=encoding UTF-8

=head1 NAME

Gzip::Faster - simple and fast gzip and gunzip

=head1 SYNOPSIS

    
    # Make a random input string
    my $input = join '', map {int (rand (10))} 0..0x1000;
    use Gzip::Faster;
    # Compress the random string.
    my $gzipped = gzip ($input);
    # Uncompress it again.
    my $roundtrip = gunzip ($gzipped);
    # Put it into a file.
    gzip_to_file ($input, 'file.gz');
    # Retrieve it again from the file.
    $roundtrip = gunzip_file ('file.gz');


=head1 VERSION

This documents version 0.21 of Gzip::Faster
corresponding to git commit L<0b018b1a4df5f509a16c4262936b601382b6c3d6|https://github.com/benkasminbullock/gzip-faster/commit/0b018b1a4df5f509a16c4262936b601382b6c3d6> made on Fri Dec 29 10:54:29 2017 +0900.

=head1 DESCRIPTION

This module compresses to and decompresses from the gzip and related
formats. See L</About gzip> if you aren't familiar with the gzip
format.

The basic functions of the module are L</gzip> and L</gunzip>, which
convert scalars to and from gzip format. There are also three
convenience functions built on these two: L</gzip_file> reads a file
then compresses it; L</gunzip_file> reads a file then uncompresses it;
and L</gzip_to_file> compresses a scalar and writes it to a file.

Further to this, L</deflate> and L</inflate> work with the L</deflate
format>, which is the same as the gzip format except it has no header
information. L</deflate_raw> and L</inflate_raw> work with the
bare-bones version of this format without checksums.




If you need to control the compression beyond what is offered by
L</gzip> and L</gunzip>, create a Gzip::Faster object using L</new>,
and compress and uncompress using the L</zip> and L</unzip>
methods. The type of compression can be toggled with L</gzip_format>
and L</raw>. A file name can be set and retrieved from the gzip header
with L</file_name>, and the modification time of the file can be set
and retrieved with L</mod_time>. The level of compression can be
altered with L</level>. Perl flags can be copied into the gzip header
using L</copy_perl_flags>.



=head1 FUNCTIONS

=head2 gzip

    my $zipped = gzip ($plain);

This compresses C<$plain> into the gzip format. The return value is
the compressed version of C<$plain>. 

=head2 gunzip

    my $plain = gunzip ($zipped);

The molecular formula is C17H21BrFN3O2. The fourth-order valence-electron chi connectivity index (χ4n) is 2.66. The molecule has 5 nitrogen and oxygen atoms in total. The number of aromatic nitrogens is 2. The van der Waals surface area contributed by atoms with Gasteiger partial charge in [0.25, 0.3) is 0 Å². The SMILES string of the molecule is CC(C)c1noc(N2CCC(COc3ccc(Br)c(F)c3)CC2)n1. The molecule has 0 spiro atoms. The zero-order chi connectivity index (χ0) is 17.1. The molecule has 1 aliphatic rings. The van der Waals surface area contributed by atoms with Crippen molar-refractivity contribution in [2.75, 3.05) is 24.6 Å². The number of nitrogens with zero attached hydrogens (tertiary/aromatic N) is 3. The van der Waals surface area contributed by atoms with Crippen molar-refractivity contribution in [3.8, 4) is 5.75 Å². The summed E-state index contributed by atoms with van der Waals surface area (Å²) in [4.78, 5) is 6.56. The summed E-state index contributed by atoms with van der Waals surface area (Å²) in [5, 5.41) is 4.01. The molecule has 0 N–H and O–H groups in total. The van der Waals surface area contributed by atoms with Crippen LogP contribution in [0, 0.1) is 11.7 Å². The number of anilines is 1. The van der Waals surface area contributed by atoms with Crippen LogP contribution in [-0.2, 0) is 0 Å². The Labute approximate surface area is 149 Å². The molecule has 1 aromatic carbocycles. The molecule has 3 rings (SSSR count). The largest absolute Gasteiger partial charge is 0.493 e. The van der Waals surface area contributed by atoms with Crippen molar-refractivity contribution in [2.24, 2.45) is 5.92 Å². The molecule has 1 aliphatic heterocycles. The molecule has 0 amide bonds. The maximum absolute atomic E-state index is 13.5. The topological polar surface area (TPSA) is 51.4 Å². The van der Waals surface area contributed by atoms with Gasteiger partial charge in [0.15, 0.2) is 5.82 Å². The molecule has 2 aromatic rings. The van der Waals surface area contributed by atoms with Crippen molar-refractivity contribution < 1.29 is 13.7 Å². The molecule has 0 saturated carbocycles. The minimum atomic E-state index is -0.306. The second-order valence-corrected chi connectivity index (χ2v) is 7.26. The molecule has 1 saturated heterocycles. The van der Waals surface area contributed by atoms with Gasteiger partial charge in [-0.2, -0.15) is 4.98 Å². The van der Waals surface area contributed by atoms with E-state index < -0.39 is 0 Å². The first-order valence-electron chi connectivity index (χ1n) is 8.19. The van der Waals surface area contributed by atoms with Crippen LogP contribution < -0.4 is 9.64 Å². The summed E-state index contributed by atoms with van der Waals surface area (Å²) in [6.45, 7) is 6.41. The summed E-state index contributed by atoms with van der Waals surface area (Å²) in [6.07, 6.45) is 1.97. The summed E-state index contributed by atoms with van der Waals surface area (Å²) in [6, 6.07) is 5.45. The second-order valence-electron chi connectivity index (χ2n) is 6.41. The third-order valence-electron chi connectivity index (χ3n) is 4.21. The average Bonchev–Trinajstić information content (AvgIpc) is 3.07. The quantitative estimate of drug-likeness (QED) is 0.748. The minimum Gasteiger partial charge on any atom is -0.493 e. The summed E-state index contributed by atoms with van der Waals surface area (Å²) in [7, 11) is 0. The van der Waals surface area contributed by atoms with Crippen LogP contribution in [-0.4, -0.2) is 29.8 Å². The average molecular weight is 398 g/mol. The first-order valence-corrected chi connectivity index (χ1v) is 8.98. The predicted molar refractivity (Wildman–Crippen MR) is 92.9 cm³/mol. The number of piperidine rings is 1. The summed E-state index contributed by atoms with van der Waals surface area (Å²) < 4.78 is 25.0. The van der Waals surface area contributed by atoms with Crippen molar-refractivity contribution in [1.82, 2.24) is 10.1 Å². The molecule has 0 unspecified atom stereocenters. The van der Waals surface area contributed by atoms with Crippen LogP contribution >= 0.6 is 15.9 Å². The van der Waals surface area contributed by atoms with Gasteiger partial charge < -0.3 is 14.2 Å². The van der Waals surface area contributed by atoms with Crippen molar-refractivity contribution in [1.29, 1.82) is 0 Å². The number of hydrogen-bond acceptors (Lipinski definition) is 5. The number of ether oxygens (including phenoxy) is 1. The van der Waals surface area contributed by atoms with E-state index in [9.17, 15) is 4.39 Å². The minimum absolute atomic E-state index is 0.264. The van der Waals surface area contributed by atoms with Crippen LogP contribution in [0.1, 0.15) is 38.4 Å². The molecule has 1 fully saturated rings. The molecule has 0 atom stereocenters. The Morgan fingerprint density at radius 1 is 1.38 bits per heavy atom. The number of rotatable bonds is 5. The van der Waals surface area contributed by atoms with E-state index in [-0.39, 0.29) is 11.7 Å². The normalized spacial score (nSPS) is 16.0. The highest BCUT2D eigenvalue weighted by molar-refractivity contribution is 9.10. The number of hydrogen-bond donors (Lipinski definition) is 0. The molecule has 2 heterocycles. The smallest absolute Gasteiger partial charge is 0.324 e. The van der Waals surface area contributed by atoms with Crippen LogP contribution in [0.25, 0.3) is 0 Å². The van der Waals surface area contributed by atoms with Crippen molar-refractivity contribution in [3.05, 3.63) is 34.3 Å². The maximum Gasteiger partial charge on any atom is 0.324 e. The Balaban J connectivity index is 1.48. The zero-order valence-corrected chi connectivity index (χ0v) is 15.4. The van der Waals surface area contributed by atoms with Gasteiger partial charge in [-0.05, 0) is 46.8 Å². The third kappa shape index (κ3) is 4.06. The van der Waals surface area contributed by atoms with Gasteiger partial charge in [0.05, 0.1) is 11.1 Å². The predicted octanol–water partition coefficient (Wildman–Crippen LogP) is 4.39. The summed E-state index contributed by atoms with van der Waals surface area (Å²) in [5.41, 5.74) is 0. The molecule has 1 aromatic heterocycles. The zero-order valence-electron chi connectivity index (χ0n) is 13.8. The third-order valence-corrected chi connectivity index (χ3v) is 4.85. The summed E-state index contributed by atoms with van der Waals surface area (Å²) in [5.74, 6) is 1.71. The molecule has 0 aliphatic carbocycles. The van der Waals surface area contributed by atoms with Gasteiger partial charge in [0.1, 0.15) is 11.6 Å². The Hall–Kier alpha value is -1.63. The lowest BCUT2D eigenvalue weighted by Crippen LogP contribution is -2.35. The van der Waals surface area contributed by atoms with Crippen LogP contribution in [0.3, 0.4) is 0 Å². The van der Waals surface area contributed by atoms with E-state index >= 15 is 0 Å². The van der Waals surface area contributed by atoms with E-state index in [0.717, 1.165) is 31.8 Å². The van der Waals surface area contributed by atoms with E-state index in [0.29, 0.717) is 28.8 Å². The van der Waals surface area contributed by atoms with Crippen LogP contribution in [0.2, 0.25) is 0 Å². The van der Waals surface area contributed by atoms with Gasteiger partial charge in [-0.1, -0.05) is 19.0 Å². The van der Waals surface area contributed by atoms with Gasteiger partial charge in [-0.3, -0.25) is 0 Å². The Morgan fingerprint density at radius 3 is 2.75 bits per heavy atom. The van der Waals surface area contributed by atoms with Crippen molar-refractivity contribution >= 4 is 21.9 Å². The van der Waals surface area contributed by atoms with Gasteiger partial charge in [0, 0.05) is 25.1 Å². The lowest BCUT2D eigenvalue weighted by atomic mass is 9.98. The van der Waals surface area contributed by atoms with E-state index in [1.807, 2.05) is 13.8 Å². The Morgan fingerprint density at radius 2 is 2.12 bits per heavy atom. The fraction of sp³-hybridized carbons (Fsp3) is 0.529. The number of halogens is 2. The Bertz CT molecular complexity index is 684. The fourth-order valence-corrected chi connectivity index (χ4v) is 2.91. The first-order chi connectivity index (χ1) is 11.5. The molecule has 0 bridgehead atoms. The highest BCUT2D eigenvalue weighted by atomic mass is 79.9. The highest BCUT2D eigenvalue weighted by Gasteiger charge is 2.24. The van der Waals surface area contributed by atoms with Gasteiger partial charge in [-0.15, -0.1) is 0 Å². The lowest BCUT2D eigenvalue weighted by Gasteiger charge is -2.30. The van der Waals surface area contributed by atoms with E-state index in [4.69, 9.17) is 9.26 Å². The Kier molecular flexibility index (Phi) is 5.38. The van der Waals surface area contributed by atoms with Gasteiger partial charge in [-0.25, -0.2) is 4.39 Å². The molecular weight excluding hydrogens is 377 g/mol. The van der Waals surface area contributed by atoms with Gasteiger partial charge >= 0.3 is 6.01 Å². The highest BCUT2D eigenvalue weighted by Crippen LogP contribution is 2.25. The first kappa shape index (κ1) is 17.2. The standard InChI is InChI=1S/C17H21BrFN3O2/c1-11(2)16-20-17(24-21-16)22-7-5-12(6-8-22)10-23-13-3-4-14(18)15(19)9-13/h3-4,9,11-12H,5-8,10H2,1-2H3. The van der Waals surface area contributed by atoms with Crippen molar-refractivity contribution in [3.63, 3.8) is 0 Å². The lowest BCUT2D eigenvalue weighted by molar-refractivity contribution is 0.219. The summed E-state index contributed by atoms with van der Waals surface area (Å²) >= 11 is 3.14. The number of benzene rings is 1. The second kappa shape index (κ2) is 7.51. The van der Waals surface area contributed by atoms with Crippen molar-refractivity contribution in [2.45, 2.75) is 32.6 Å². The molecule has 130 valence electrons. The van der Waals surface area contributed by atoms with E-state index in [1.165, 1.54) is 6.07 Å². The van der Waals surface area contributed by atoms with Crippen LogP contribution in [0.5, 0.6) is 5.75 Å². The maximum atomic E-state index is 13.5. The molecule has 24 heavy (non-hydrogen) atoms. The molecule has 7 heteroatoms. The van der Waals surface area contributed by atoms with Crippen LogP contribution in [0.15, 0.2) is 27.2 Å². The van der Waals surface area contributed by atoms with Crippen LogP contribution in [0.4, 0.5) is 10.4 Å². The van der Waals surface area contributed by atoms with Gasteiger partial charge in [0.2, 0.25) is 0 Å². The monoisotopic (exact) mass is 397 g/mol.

This uncompresses C<$zipped> and returns the result of the
uncompression. It prints a warning and returns the undefined value if
C<$zipped> is the undefined value or an empty string. It throws a
fatal error if C<$zipped> is not in the gzip format.

=head2 gzip_file

    my $zipped = gzip_file ('file');

This reads the contents of F<file> into memory and then runs L</gzip>
on the file's contents. The return value and the possible errors are
the same as L</gzip>, plus this may also throw an error if C<open>
fails.  To write a file name, use 

    my $zipped = gzip_file ('file', file_name => 'file');

The modification time can also be written:

    my $zipped = gzip_file ('file', file_name => 'file', mod_time => time ());

C<gzip_file> was added in version 0.04. File name writing was added in version
0.18. Modification time writing was added in version 0.19.

=head2 gunzip_file

    my $plain = gunzip_file ('file.gz');

This reads the contents of F<file.gz> into memory and then runs
L</gunzip> on the file's contents. The return value and the possible
errors are the same as L</gunzip>, plus this may also throw an error
if C<open> fails. To retrieve a file name, use

    my $plain = gunzip_file ('file.gz', file_name => \my $file_name);

Note that you must provide a scalar reference to the C<file_name>
argument. This reference is filled in with the file name information
from the header of F<file.gz>. If F<file.gz> does not contain any file
name information, C<$file_name> will contain the undefined value.

The modification time can also be read from the header:

    my $plain = gunzip_file ('file.gz', file_name => \my $file_name,
	                     mod_time => \my $mod_time);

C<gunzip_file> was added in version 0.04. File name reading was added in version
0.18. Modification time reading was added in version 0.19.

=head2 gzip_to_file

    gzip_to_file ($plain, 'file.gz');

This compresses C<$plain> in memory using L</gzip> and writes the
compressed content to 'file.gz'. There is no return value. The errors
are the same as L</gzip>, plus this may also throw an error if C<open>
fails. To write a file name, use 

    gzip_to_file ($plain, 'file.gz', file_name => 'file');

C<gzip_to_file> was added in version 0.08. File name writing was added in
version 0.18. Modification time writing was added in version 0.19.

=head2 deflate

    my $deflated = deflate ($plain);

This compresses C<$plain> into the deflate format. The deflate format
is similar to the L</gzip> format, except that it doesn't contain a
gzip header. The output of C<deflate> can be inflated either with
L</inflate> or with L</gunzip>.

To see an example of using L</deflate> to write a PNG image file, see
L<F<t/png.t>|https://fastapi.metacpan.org/source/BKB/Gzip-Faster-0.21/t/png.t> in the module's tests.

C<deflate> was added in version 0.16.

=head2 inflate

    my $inflated = inflate ($deflated);

This inflates the output of L</deflate>. For all practical purposes
this is identical to L</gunzip>, and it's included only for
completeness. In other words, you can use inflate and gunzip
interchangeably.

C<inflate> was added in version 0.16.

=head2 deflate_raw

This is similar to L</deflate>, except that it doesn't write check sum